Parque Nacional Cusuco
Situated on the highest reaches of the Sierra Merendón, a north–south-trending mountain range in northwestern Honduras, Parque Nacional Cusuco covers 23,440 hectares, of which 7,690 hectares fall in the core zone above 1,800 meters. The park forms part of the watershed for the Río Motagua, on the north and west sides, and for the Río Chamelecón, on the south and east.
Parque Nacional Cusuco encompasses the forests blanketing the highest peaks in the Merendón range, capped by Cerro Jilinco at 2,242 meters. Other peaks include Cusuco (2,000 meters), Cerro La Mina (1,782 meters), and La Torre (1,927 meters). In the 1950s, the forest around Cusuco was heavily logged by the Río Cusuco Company. Logging ended in 1959 when the region was declared a reserve on the recommendation of Venezuelan ecologist Geraldo Bukowski. The national park was established in 1987.
Parque Nacional Cusuco is a popular park for both Hondurans and foreigners because of its proximity to San Pedro Sula and also for the great wealth of bird life in the cloud, pine, and subtropical forests. More than 200 species have been identified in the park, and it’s estimated that up to 300 species may actually live there. The best months for bird-watching are October–March, to see many of the migratory species as well as the permanent residents. The reserve is also inhabited by some endangered mammals, including the park’s namesake, the cusuco (armadillo), as well as white-faced and howler monkeys.
The park entrance is a hefty US$15 for foreigners.
Getting to Parque Nacional Cusuco
The main access to the Cusuco visitors center is by bus or car to Cofradía, a small town on the Santa Rosa highway 16 kilometers from the turnoff outside of San Pedro Sula. From Cofradía, continue 26 kilometers up a dirt road through pine forests with lovely views to the village of Buenos Aires, perched on a high ridge, and then on to the visitors center.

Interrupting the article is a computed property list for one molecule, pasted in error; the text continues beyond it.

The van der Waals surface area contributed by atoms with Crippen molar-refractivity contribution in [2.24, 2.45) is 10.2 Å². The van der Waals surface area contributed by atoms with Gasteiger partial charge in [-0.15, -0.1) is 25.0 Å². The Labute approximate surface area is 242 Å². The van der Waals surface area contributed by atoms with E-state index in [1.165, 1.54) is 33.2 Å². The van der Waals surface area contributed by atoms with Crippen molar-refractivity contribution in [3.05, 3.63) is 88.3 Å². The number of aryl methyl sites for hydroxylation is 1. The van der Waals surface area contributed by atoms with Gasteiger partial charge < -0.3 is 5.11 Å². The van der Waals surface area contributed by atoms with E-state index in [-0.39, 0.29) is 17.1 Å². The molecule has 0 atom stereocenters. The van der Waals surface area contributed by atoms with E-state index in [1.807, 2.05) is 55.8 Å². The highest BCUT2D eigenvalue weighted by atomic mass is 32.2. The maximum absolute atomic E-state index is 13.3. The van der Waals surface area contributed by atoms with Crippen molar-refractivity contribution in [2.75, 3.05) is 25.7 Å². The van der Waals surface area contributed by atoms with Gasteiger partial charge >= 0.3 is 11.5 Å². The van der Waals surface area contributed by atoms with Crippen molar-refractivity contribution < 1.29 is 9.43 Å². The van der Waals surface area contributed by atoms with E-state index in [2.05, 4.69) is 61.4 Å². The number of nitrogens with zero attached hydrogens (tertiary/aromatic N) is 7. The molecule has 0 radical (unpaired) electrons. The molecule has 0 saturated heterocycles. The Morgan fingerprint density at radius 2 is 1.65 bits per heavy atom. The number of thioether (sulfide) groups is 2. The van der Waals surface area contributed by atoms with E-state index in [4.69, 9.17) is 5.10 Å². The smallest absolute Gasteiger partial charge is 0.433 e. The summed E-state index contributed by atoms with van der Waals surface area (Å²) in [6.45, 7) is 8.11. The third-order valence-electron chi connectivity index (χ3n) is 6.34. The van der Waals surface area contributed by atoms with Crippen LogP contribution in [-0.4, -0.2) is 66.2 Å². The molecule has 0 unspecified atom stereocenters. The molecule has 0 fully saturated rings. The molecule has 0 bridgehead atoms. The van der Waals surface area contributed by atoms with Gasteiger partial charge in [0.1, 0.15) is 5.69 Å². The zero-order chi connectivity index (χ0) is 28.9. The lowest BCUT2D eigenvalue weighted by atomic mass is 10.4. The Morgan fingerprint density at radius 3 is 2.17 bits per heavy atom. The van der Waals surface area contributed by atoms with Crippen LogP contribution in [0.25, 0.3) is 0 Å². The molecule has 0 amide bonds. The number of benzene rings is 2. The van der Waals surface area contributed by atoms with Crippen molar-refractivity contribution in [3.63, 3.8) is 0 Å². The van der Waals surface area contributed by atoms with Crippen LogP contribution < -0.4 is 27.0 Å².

The five kilometers between Buenos Aires and the visitors center can be treacherous if it has been raining, and one stretch is almost too steep to drive even when it’s dry, so you may want to leave your wheels in Buenos Aires and walk the remainder. About halfway up to the park from Buenos Aires, at the 1,800-meter mark and the edge of the core zone, is a tranca (gate) that closes daily at 4 p.m. and on a few major holidays each year.
If you don’t have a car, take one of the frequent buses from San Pedro to Cofradía. You can either get off at the town square and ask in the shops there for trucks heading up to Buenos Aires (they often leave in late morning or around noon), or stay on the bus to the end of the line, west of town, then walk a short distance to the start of the Buenos Aires road and hitch a ride with the first pickup to come by. From Buenos Aires, if no ride is available, it’s a two-hour walk to the visitors center. There is a simple dorm-style guesthouse available in Buenos Aires.
Note: There have been reports of assaults on the road between Cofradía and Cusuco (especially closer to Cofradía), so walking the road is not without risk. It’s better to drive or get a jalón to Buenos Aires.
It’s possible to drive to the visitors center straight up into the hills behind San Pedro Sula, although finding the dirt road leaving the city from the Primavera neighborhood southwest of downtown is no easy task. Ask for the road leading to Las Peñitas or El Gallito, which ends up in Buenos Aires, and from there on to Cusuco. This road is not in the best of shape but offers great views over the city and across the Sierra Merendón. By car it is 60–90 minutes away.
© Chris Humphrey and Amy E. Robertson from Moon Honduras, 5th Edition